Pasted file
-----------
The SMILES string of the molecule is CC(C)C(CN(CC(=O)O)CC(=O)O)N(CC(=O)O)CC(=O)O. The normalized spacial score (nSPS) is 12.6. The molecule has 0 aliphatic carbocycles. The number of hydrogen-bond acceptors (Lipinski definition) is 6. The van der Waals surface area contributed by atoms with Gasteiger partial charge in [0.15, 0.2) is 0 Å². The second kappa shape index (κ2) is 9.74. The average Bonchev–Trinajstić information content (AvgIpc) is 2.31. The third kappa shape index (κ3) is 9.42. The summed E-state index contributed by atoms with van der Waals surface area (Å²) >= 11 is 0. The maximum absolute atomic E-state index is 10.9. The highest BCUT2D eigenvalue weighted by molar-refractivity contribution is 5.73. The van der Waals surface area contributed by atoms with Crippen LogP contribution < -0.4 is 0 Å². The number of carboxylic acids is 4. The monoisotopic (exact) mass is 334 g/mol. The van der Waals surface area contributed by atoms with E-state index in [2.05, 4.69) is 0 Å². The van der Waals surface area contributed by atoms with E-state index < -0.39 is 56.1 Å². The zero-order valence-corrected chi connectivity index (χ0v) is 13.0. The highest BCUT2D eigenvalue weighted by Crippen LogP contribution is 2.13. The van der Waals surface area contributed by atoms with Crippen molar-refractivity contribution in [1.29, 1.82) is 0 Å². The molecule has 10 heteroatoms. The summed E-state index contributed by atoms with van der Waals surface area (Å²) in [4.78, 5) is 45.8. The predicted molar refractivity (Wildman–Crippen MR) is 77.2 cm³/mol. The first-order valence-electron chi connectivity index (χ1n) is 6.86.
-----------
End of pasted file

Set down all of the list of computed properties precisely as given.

The SMILES string of the molecule is CC(C)C(CN(CC(=O)O)CC(=O)O)N(CC(=O)O)CC(=O)O. The normalized spacial score (nSPS) is 12.6. The molecule has 0 aliphatic carbocycles. The number of hydrogen-bond acceptors (Lipinski definition) is 6. The van der Waals surface area contributed by atoms with Gasteiger partial charge in [0.15, 0.2) is 0 Å². The second kappa shape index (κ2) is 9.74. The average Bonchev–Trinajstić information content (AvgIpc) is 2.31. The third kappa shape index (κ3) is 9.42. The summed E-state index contributed by atoms with van der Waals surface area (Å²) >= 11 is 0. The maximum absolute atomic E-state index is 10.9. The highest BCUT2D eigenvalue weighted by molar-refractivity contribution is 5.73. The van der Waals surface area contributed by atoms with Crippen LogP contribution < -0.4 is 0 Å². The number of carboxylic acids is 4. The monoisotopic (exact) mass is 334 g/mol. The van der Waals surface area contributed by atoms with E-state index in [2.05, 4.69) is 0 Å². The van der Waals surface area contributed by atoms with E-state index < -0.39 is 56.1 Å². The zero-order valence-corrected chi connectivity index (χ0v) is 13.0. The highest BCUT2D eigenvalue weighted by Crippen LogP contribution is 2.13. The van der Waals surface area contributed by atoms with Crippen molar-refractivity contribution in [1.29, 1.82) is 0 Å². The molecule has 10 heteroatoms. The summed E-state index contributed by atoms with van der Waals surface area (Å²) in [4.78, 5) is 45.8. The predicted molar refractivity (Wildman–Crippen MR) is 77.2 cm³/mol. The first-order valence-electron chi connectivity index (χ1n) is 6.86.